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XMarks can sync your bookmarks, passwords, and open tabs between Firefox and Chrome (and a few others) on different computers.

DropBox for F-Spot.

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Apps like f-spot, thunderbird, and google-chrome all use some form of binary database to store their data. Trying to sync things like this where there's the possibility of the same app accessing/modifying the file at the same time could get really messy.

Instead you want to look for application-specific solutions.

  • With thunderbird, I would say use IMAP. If you don't have it, GMail supports it. You could have thunderbird upload all your email there, or better yet, have GMail pull in email from your other accounts. You also gain pretty decent webmail and a great spam filter for free.

  • Firefox has (amongst other things) Firefox Sync.

  • Chrome has a sync feature built in, documented here.

  • F-Spot is tougher. Perhaps consider something to sync the files but not the database. This would mean you'd need to scan for new files all the time but only if you needed to use F-Spot on every computer.

    You could limit yourself to using F-Spot on one computer and just accessing the files on the others. Of the three, the F-Spot database is the most fragile so be careful if you do share the database file.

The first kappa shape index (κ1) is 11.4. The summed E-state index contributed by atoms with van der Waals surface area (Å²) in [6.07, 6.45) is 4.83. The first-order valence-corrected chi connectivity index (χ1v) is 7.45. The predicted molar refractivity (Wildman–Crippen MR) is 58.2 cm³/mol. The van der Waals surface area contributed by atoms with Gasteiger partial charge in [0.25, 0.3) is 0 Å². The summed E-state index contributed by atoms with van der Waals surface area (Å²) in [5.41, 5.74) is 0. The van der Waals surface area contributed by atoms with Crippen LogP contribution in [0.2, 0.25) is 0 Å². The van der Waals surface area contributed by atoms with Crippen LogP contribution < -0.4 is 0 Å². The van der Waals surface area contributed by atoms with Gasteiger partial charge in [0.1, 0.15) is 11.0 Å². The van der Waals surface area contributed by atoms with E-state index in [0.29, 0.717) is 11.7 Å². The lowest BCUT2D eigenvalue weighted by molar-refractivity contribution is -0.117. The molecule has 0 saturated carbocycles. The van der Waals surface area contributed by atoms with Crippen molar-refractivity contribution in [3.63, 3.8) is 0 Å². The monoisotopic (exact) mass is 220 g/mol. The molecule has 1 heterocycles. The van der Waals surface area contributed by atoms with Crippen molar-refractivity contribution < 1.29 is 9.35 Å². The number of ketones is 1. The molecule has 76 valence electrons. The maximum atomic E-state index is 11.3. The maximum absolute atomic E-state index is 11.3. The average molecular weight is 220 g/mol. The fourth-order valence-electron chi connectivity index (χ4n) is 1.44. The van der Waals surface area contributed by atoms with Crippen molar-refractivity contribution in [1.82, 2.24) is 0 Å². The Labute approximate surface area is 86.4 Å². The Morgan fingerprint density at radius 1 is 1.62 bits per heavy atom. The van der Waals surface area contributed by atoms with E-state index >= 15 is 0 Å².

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To synchronize data, such as documents, use UbuntuOne or DropBox. I can really recommend the latter. This assumes that you don't mind storing your data in a company's data center or cloud. I'm not sure about sharing your music collection through the internet. My network connection is not fast enough to allow this, so I'd go with manual copying or using rsync regularly.

For configuration, there are two different cases: applications that use regular text files as configurations, and those that use a gconf, a database or something nonstandard. For the former, you can store the dotfiles (for instance ~/.vim/, ~/.zshrc) in a subfolder of your Dropbox (or UbuntuOne) folder, and then symlink the files back to your $HOME directory. This works well.